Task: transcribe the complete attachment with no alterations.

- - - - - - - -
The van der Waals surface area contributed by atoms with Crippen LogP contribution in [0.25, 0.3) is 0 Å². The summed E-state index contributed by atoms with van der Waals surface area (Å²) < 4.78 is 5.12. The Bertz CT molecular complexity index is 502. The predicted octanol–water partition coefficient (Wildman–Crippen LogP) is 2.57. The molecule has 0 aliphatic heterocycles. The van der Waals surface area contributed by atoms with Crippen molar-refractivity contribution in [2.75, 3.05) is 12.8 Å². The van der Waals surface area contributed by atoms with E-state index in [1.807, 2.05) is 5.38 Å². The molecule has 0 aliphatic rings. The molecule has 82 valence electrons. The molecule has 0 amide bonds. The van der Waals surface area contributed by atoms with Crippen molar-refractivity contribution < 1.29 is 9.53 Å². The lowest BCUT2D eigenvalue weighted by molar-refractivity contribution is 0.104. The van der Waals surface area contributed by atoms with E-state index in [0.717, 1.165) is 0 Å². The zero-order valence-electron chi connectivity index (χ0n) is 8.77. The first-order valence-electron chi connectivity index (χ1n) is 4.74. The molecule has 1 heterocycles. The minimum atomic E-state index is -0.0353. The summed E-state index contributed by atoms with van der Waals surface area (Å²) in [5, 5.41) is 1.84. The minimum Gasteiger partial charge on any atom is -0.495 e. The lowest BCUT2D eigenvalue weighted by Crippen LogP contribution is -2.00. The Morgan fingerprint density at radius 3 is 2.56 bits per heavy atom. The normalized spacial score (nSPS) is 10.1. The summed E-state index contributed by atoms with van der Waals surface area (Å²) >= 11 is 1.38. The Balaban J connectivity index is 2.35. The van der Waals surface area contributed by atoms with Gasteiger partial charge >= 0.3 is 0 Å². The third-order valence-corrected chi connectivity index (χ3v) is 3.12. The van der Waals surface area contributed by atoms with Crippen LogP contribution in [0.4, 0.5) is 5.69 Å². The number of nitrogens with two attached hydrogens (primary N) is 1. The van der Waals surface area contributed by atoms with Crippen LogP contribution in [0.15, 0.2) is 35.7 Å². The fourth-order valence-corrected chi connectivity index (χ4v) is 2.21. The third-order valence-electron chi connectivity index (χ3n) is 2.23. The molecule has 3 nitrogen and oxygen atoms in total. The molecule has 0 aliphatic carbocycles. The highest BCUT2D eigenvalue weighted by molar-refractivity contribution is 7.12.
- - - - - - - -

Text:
The van der Waals surface area contributed by atoms with Crippen LogP contribution in [0.25, 0.3) is 0 Å². The summed E-state index contributed by atoms with van der Waals surface area (Å²) < 4.78 is 5.12. The Bertz CT molecular complexity index is 502. The predicted octanol–water partition coefficient (Wildman–Crippen LogP) is 2.57. The molecule has 0 aliphatic heterocycles. The van der Waals surface area contributed by atoms with Crippen molar-refractivity contribution in [2.75, 3.05) is 12.8 Å². The van der Waals surface area contributed by atoms with E-state index in [1.807, 2.05) is 5.38 Å². The molecule has 0 aliphatic rings. The molecule has 82 valence electrons. The molecule has 0 amide bonds. The van der Waals surface area contributed by atoms with Crippen molar-refractivity contribution < 1.29 is 9.53 Å². The lowest BCUT2D eigenvalue weighted by molar-refractivity contribution is 0.104. The van der Waals surface area contributed by atoms with E-state index in [0.717, 1.165) is 0 Å². The zero-order valence-electron chi connectivity index (χ0n) is 8.77. The first-order valence-electron chi connectivity index (χ1n) is 4.74. The molecule has 1 heterocycles. The minimum atomic E-state index is -0.0353. The summed E-state index contributed by atoms with van der Waals surface area (Å²) in [5, 5.41) is 1.84. The minimum Gasteiger partial charge on any atom is -0.495 e. The lowest BCUT2D eigenvalue weighted by Crippen LogP contribution is -2.00. The Morgan fingerprint density at radius 3 is 2.56 bits per heavy atom. The normalized spacial score (nSPS) is 10.1. The summed E-state index contributed by atoms with van der Waals surface area (Å²) >= 11 is 1.38. The Balaban J connectivity index is 2.35. The van der Waals surface area contributed by atoms with Gasteiger partial charge >= 0.3 is 0 Å². The third-order valence-corrected chi connectivity index (χ3v) is 3.12. The van der Waals surface area contributed by atoms with Crippen LogP contribution in [0.4, 0.5) is 5.69 Å². The number of nitrogens with two attached hydrogens (primary N) is 1. The van der Waals surface area contributed by atoms with Crippen LogP contribution in [0.15, 0.2) is 35.7 Å². The fourth-order valence-corrected chi connectivity index (χ4v) is 2.21. The third-order valence-electron chi connectivity index (χ3n) is 2.23. The molecule has 3 nitrogen and oxygen atoms in total. The molecule has 0 aliphatic carbocycles. The highest BCUT2D eigenvalue weighted by molar-refractivity contribution is 7.12.